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Hostel Dreamland - keys to a good night's sleep

cat-nap

After a long day trekking around your city of choice, you're going to want to sleep.  If you have the enviable ability to fall asleep instantly anywhere, read no further.  But if you are a light sleeper, a tosser-turner or an insomniac, try out some of these tricks - you'll become a narco in no time.

I always make sure I have two things with me when sleeping in a hostel.  The first, is an eye mask.  This is especially important when sharing a room with several people.  Most hostels to not employ lock out times, so people will be coming in and out.  They may need to turn on the light to get ready for bed - or they may be drunk and forget to turn it off completely.  To avoid suffocation from covering your head with a pillow, or the discomfort of improvised clothing masks, pack an eye mask.  They take up minimal and will provide you with just the right amount of darkness.

Earplugs are another piece of essential nighttime gear.  I prefer foam inserts to silicon disks because they tend to fit inside your ear more securely.  These miniscule items are wonderful for preventing those loud, repetitious gargling noises otherwise known as snoring.  Believe me, there is a snorer in every dorm room.  And like the lighting situation, your roommates may be noisy when readying themselves for sleep.  Prevent grumpy glares at them over breakfast with a pair of earplugs.  Bring extras, just in case. 

BAKPAK TIP: Some international airlines provide complimentary eye masks and earplugs on long-haul flights.  If yours does, score!

If you are a modest person, be prepared to see all kinds of sleep fashion on display when sharing a dorm.  No one will be fully nude (if they are, I give you permission to call them out) but "pajamas" is a very subjective term.  Packing a pair of shorts or light-weight pants and a T-shirt will ensure no one is offended by your choice of nighttime attire, and you will be comfortable too.

If have trouble falling asleep in an unfamiliar bed, or one that it is uncomfortable, brew up a cup of Chamomile tea or warm milk in your hostel's kitchen - this will help you get feel calm and possibly drowsy.  Lavender scented items are also said to lull weary travelers to sleep.  And some people take Melatonin, a dietary supplement that acts as a natural slumber pill.  Discuss usage with your doctor, however; in some cases, Melatonin causes crazy dreams - you don't want to freak out your dorm mates.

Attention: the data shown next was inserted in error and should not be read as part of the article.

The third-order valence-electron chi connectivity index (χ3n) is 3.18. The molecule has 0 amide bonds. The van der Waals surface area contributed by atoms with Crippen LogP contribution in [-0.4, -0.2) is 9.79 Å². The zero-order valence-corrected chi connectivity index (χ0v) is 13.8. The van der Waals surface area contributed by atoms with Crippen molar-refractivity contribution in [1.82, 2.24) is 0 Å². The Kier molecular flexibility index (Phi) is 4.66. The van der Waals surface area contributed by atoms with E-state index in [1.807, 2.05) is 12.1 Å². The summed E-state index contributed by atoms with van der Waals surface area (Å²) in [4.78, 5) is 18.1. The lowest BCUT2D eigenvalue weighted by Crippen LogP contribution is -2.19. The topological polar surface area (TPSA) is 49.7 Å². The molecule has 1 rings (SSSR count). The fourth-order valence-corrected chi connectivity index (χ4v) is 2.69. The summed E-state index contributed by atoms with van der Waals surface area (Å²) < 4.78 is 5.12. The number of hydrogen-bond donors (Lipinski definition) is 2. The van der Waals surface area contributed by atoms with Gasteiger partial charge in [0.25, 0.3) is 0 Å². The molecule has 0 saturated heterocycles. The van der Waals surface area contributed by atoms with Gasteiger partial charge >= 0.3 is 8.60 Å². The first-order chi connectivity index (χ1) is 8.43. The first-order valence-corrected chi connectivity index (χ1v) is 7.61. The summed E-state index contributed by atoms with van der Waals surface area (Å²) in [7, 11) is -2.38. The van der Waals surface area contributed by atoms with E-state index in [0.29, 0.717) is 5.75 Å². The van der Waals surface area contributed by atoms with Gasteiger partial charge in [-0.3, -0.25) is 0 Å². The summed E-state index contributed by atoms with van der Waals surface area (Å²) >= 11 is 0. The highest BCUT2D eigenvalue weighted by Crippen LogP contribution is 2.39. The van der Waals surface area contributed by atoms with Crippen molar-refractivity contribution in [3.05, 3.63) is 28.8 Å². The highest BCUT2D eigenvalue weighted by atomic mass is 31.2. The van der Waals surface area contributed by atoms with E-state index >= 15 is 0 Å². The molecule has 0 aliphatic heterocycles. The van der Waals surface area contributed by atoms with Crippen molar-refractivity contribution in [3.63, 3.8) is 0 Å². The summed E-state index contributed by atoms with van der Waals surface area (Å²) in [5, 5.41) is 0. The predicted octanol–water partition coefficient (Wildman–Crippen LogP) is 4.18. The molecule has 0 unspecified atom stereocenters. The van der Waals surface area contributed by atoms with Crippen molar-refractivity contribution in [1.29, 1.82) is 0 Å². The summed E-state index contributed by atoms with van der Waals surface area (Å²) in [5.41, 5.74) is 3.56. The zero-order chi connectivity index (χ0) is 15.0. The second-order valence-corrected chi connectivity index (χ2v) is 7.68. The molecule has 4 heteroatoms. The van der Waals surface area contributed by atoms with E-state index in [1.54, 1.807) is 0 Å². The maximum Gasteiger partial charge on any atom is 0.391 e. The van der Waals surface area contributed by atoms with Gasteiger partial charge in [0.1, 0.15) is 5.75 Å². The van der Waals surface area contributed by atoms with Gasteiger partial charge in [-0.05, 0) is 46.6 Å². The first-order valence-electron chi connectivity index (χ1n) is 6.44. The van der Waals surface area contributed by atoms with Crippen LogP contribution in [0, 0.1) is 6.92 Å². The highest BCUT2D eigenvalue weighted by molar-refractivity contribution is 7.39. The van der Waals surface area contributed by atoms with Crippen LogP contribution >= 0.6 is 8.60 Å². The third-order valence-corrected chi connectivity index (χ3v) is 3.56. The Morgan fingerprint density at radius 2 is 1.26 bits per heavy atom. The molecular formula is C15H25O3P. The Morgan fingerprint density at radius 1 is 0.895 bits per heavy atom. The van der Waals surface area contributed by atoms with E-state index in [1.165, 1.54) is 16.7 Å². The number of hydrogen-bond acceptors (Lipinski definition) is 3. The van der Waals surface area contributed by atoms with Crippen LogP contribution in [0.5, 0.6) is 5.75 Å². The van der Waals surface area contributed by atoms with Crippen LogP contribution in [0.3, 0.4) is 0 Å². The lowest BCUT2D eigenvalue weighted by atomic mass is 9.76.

Are you picky about the bedding in hostels, you know, the pillows that are flat as a pancake, and sheets, that double as blankets? If you have certain comfort needs, provide them yourself.  And check to make sure your hostel include beddings, you might have to pay a bit more. You can pack an extra sheet or pillow, which also serve as handy items for an impromptu picnic, costume party or makeshift beach attire. But do not bring a sleeping bag - most, if not all, hostels do not allow them on the premises because they may carry bed bugs.

If there is something wrong with your sleeping arrangements, contact the staff - don't wait until morning.  Unlike hotels, you won't likely be transfered to a new room, but the staff will help you as best they can.  Use the security locker (provided by most hostels) to keep your stuff safe while you catch some Z's.  Ensure yourself a good night's sleep by following these tips and you'll quit tossing and turning and save your energy for the real world, not Dreamland.


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